In the AGU carbon region, the peaks at 102.4 ppm (b1), 79.0 ppm (b4), and 64.0 ppm (b6) are attributed to C1, C4, and C6 carbons, respectively. The resonance peaks of C2, C3, and C5 carbons heavily overlap (Huang et al. 2011) and give only a strong cluster around 71.8 ppm.
Fig. 4. 1H NMR spectrum of cellulose-CPAC in DMSO-d6
Fig. 5. 13C NMR spectra of cellulose-CPAC (A) and the carbonyl carbon region (B)
The expanded carbonyl region spectrum of cellulose-CPAC is shown in Fig. 5 (B). The absorption peaks at 167.5 ppm, 166.9 ppm, and 166.5 ppm are attributed to the signals of C-6, C-3, and C-2 substitution groups, respectively. The partial DS values of the acyl moiety among the three OH groups are calculated from the integration of the carbonyl carbon area of the 13C NMR spectrum, and the results are presented in Table 2.
Table 2. Distribution of the Acyl Groups among C-6, C-3, and C-2 of the Cellulose-CPAC
DSTotal refers to the DS of cellulose-CPAC determined by 1H NMR spectroscopy, DSC6, DSC3, and DSC2 refer to the DS of corresponding carbon atom, PC6, PC3, PC2 refer to the percentage of DS of corresponding carbon atom
For sample 3 with DS equal to 1.114, the partial DS at O-6 was 0.723 while the DS at O-3 was 0.246 and the DS at O-2 was 0.145, revealing that the three hydroxyl groups at C2, C3, and C6 position exhibited different reaction activities. With regard to sample 13 with DS of 0.516, the partial DS at C-6, C-3, and C-2 were 0.487, 0.024, and 0.005, respectively, which also satisfied the order of reaction activity of C6-OH>C3-OH>C2-OH. Furthermore, the other two samples exhibited the same trends, indicating that the CPAC is strongly inclined to react with primary hydroxyl groups, and the reaction activity of the C-2 hydroxyl groups is much lower than that of the C-3 hydroxyl groups. This is in good agreement with the results of Huang et al. (2011), who found that the reaction activity of the three hydroxyl groups satisfied the order of C6>C3>C2 when preparing cellulose derivatives via homogeneous reaction. In addition, the partial DS of the three OH groups all increased with the increasing of the total DS, illustrating that the three OH groups competed with each other to react with CPAC. However, at the beginning of the acylation, the reaction occurred almost exclusively at C6-OH, the acylation reaction began to occur at C3-OH and C2-OH only when the majority of primary hydroxyl groups had been substituted. The highest reactivity of the primary OH at C-6 may be attributed to its lower steric hindrance.
The decomposition pattern and thermal stability of the native cellulose, dissolved cellulose, and cellulose-CPAC were evaluated using thermogravimetry (TG) and derivative thermogravimetry (DTG). Figure 6 shows the TG (a) and DTG (b) curves of the three samples, and their thermostability data are summarized in Table 3.
Fig. 6. Thermogravimetry curves (a) and derivative thermogravimetry curves (b) of the native cellulose, dissolved cellulose, and cellulose-CPAC
Table 3. Thermostability of the Native Cellulose, Dissolved Cellulose, and Cellulose-CPAC
The initial decomposition temperature, Tdi, is the temperature at which the decomposition rate results in a significant weight loss; The maximum decomposition temperature, Tdm, is the temperature at which the highest decomposition rate is observed for the corresponding pattern; The final decomposition temperatures, Tdf, corresponds to maximal decomposition of the sample
As can be seen, the native cellulose started to decompose at 245 °C, and its maximum decomposition temperature was 369 °C. Compared to the native cellulose, all the initial decomposition temperature (Tdi), maximum decomposition temperatures (Tdm), and final decomposition temperatures (Tdf) of dissolved cellulose decrease, indicating that the thermostability of cellulose decreases after dissolving in [Bmim]Cl, which is similar with the result reported by Lan et al. (2011). The decreasing of thermostability also indicates the breakage of intra- and inter-molecular hydrogen bonds in the dissolving process. The breakage of a large number of hydrogen bonds in the cellulose chain gives the chains more mobility under the thermal condition, which is similar with the results reported by Cao et al. (2010).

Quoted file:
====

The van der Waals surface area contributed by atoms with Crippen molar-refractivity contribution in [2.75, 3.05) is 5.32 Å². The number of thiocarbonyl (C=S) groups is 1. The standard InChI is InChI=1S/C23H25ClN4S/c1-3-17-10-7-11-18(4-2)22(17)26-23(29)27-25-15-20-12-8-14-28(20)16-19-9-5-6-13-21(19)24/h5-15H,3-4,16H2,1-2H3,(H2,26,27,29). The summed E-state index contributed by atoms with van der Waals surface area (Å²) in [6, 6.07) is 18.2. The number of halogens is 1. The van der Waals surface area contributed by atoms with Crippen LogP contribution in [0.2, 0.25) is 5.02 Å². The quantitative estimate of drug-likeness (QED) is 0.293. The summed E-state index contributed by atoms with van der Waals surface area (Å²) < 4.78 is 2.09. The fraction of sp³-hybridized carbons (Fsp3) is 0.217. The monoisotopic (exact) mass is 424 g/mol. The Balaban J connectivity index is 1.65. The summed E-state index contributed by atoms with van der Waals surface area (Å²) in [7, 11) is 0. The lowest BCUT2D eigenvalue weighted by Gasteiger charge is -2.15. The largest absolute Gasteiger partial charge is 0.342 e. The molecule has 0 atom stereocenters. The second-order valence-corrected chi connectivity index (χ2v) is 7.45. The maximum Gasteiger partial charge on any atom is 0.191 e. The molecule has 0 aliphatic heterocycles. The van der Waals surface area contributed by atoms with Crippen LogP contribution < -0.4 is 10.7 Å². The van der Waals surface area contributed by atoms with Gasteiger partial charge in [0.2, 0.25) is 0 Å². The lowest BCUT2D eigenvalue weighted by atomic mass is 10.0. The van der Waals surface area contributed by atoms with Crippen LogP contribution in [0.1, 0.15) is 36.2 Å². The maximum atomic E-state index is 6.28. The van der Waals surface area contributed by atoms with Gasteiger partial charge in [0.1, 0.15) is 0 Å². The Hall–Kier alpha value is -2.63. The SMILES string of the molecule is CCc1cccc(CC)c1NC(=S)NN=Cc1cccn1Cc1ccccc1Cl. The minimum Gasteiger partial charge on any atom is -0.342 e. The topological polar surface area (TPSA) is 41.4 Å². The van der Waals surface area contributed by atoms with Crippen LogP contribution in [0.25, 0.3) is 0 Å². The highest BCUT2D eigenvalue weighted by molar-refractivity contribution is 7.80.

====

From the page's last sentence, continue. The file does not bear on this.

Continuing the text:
All the Tdi, Tdm, and Tdf values of the cellulose-CPAC were higher than that of the dissolved cellulose, but were lower than that of the native cellulose. This indicates that the thermal stability of cellulose was slightly decreased due to the introduction of the acyl group. Although the dissolution of cellulose can cause the decreasing of the thermostability, the introduction of CPAC which has a rigid benzene ring can improve the thermostability of cellulose-CPAC.
In addition, the residual masses above 600 °C are 14.46% for the native cellulose, 9.96% for the dissolved cellulose, and 20.83% for the cellulose-CPAC. The pyrolysis residues are primarily indecomposable inorganic salts (Lan et al. 2011). The higher pyrolysis residue of cellulose-CPAC indicates that more inorganic salts were incorporated into the cellulose derivative after acylation in ionic liquid.
- The cellulose-CPAC can be produced by homogeneous acylation of cellulose with excess of 2-chloro-2-phenyl acetyl chloride (CPAC) in the presence of an acid-binding agent. The DS value can be controlled effectively by adjusting the reaction time, temperature, and the molar ratio of CPAC to AGU. The functionalization condition to achieve a high DS was: reaction temperature of 35 oC, reaction time of 24 h, molar ratio of 6:1 (CPAC/AGU), and reaction concentration of 3%, using pyridine as the acid-binding agent.
- The reaction activity of the three hydroxyl groups was C6>C3>C2 in this homogeneous reaction system. At the beginning of the acylation, the reaction occurred mainly at the C6-OH. When the majority of primary hydroxyl groups had been substituted, the C3-OH and the C2-OH began to react with CPAC. The acylation of cellulose with CPAC decreased the thermal stability of cellulose.
The authors would like to acknowledge financial support from the Natural Science Foundation of Shandong Province (ZR2012CM021), the National Natural Science Foundation of China (31370581), and the Yellow River Mouth Scholar Program (DYRC20120105).
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Article submitted: May 9, 2014; Peer review completed: June 19, 2014; Revised version received and accepted: June 27, 2014; Published: July 14, 2014.